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Re: Avoiding depression during job hunt

Postby A. Nony Mouse » Sun Oct 20, 2013 2:42 pm

Anonymous User wrote:
A. Nony Mouse wrote:I agree with the poster above that depression doesn't respond to "rational" logic, though. That's why it's depression.

I don't disagree, but even within a depressed state most can recognize the consequences of their actions. According to psychologists, the average depressed person actually has a MORE accurate portrayal of reality than the average person.

I'm sure there's a study somewhere that says something like that, but that really really really doesn't jibe with any of my personal experiences with depression/people with depression. In any case, if you're suggesting there are rational reasons to commit suicide, I find that a really really distasteful attitude to take in a thread where people are struggling with depression. (If you're not suggesting that, I apologize, but I think it's one way your posts can be understood.)

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Re: Avoiding depression during job hunt

Postby Liam » Sun Oct 20, 2013 2:49 pm

A. Nony Mouse wrote:
Anonymous User wrote:
A. Nony Mouse wrote:I agree with the poster above that depression doesn't respond to "rational" logic, though. That's why it's depression.

I don't disagree, but even within a depressed state most can recognize the consequences of their actions. According to psychologists, the average depressed person actually has a MORE accurate portrayal of reality than the average person.

I'm sure there's a study somewhere that says something like that, but that really really really doesn't jibe with any of my personal experiences with depression/people with depression. In any case, if you're suggesting there are rational reasons to commit suicide, I find that a really really distasteful attitude to take in a thread where people are struggling with depression. (If you're not suggesting that, I apologize, but I think it's one way your posts can be understood.)


You two seem to be conflating depression as an emotion with depression as a clinical condition, in a way that is counter-productive. Clinical depression, to my understanding, is not generally caused or triggered, but simply happens (and can, of course, latch onto particular negative aspects of one's life). If OP feels that he is experiencing clinical depression, rather than just feeling morose and unmotivated due to his heretofore lack of success, than OP should seek professional help, not waste time asking a bunch of amateur internet psychologists how to brighten his spirits.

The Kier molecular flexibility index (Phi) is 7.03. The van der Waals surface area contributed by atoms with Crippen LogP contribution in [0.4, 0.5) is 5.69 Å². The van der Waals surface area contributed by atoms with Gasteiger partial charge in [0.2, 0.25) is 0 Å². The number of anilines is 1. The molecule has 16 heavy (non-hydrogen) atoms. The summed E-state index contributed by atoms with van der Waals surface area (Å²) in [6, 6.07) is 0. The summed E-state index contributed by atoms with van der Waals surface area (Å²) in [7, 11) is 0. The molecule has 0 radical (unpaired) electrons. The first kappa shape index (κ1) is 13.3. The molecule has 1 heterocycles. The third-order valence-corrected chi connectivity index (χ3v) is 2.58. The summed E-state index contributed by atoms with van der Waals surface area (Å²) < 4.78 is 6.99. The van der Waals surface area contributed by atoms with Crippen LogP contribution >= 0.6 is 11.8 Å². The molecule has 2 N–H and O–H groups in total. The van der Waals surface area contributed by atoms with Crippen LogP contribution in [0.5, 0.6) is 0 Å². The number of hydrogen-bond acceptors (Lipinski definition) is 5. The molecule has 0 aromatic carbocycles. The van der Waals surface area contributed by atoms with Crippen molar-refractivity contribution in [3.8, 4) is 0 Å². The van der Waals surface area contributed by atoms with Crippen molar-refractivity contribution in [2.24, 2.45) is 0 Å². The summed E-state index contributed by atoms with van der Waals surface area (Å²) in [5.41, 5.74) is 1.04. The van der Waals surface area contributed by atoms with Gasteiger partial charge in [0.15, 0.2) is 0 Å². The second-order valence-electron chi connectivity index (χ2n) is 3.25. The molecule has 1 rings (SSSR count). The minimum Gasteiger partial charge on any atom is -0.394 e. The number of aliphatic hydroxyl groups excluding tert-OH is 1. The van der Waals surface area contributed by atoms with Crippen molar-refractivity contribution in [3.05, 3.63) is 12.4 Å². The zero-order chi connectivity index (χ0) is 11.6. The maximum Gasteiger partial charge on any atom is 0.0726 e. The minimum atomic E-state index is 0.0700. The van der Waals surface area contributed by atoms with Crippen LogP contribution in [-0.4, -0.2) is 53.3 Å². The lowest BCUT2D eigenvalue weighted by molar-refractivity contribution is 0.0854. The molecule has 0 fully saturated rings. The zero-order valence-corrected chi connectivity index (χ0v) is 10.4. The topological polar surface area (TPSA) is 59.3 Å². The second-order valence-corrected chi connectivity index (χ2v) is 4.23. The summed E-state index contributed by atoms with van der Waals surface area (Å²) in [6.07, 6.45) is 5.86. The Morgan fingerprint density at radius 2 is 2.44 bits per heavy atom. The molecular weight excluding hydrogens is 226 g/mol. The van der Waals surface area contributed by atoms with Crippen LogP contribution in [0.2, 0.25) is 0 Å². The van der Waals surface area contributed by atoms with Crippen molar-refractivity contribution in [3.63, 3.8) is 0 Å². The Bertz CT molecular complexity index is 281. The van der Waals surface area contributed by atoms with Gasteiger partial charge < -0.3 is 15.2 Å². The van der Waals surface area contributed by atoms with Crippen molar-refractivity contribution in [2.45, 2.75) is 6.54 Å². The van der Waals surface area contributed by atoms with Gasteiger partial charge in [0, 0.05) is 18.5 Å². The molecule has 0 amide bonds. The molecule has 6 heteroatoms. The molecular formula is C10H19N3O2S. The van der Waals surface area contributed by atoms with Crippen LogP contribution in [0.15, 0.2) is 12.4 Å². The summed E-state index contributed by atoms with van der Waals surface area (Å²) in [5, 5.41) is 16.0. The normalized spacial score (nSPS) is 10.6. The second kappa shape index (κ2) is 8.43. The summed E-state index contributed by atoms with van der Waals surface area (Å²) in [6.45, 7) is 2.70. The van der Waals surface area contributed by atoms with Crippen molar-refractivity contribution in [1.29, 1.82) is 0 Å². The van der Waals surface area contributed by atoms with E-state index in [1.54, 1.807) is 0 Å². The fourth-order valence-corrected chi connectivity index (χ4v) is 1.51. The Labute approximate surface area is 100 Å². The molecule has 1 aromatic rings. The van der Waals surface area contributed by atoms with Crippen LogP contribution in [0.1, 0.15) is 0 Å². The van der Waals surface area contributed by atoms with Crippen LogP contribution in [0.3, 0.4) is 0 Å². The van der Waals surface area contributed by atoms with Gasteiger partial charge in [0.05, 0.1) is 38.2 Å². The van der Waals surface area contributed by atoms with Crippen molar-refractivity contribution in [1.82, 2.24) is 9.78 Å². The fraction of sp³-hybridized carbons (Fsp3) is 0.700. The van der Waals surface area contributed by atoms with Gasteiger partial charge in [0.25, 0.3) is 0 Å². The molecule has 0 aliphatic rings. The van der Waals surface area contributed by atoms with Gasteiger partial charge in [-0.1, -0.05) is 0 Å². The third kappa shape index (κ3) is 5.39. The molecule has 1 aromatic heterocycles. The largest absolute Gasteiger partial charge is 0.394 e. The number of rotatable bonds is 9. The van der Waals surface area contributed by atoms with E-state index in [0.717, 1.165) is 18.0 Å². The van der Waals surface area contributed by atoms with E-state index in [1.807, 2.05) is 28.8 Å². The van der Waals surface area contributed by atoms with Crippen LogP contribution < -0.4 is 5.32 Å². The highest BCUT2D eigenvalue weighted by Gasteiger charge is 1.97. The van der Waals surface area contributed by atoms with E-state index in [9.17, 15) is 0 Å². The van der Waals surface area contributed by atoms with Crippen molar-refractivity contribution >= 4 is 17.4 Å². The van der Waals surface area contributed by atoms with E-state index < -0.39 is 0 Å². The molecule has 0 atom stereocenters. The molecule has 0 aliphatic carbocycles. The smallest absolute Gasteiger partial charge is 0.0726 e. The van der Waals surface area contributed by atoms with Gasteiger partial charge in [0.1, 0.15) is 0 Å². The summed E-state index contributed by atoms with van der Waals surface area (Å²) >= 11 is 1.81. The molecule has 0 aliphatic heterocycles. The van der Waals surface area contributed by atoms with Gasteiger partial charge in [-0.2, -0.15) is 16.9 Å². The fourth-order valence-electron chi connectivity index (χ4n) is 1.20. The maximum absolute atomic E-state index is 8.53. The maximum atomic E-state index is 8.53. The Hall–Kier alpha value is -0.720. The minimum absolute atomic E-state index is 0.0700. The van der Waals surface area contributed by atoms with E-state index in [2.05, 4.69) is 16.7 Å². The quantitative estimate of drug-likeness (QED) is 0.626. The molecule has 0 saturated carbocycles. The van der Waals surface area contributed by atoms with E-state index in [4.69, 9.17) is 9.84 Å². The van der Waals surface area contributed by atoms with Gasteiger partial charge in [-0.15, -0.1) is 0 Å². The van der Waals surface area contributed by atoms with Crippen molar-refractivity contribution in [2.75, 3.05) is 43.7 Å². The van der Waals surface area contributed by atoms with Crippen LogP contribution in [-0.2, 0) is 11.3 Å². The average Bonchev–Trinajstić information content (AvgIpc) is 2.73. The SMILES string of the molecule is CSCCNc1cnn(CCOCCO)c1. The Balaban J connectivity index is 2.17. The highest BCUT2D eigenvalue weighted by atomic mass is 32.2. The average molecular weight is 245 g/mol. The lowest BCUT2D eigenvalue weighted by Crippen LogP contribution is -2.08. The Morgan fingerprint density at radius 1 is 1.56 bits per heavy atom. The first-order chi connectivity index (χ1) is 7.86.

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Re: Avoiding depression during job hunt

Postby A. Nony Mouse » Sun Oct 20, 2013 2:51 pm

Well, when someone asks about avoiding depression, yes, I do think of clinical depression, not simply being sad. And episodes of clinical depression can just happen, but they can also absolutely be triggered by events in your life.

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Re: Avoiding depression during job hunt

Postby Anonymous User » Sun Oct 20, 2013 2:52 pm

What's keeping me alive is that my educational loan is a private loan with my parents as co-signers.

I think if I do the deed they'll come after my parents.

My parents are financially secure, but it would significantly dent their retirement savings -- in addition, of course, to causing them distress over my death.

If I didn't have parents and this loan were only attached to me, I think I would seriously consider it at this point.

Or maybe ride out the 3L vale of tears before committing to it.

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Re: Avoiding depression during job hunt

Postby sparty99 » Sun Oct 20, 2013 3:00 pm

Anonymous User wrote:What's keeping me alive is that my educational loan is a private loan with my parents as co-signers.

I think if I do the deed they'll come after my parents.

My parents are financially secure, but it would significantly dent their retirement savings -- in addition, of course, to causing them distress over my death.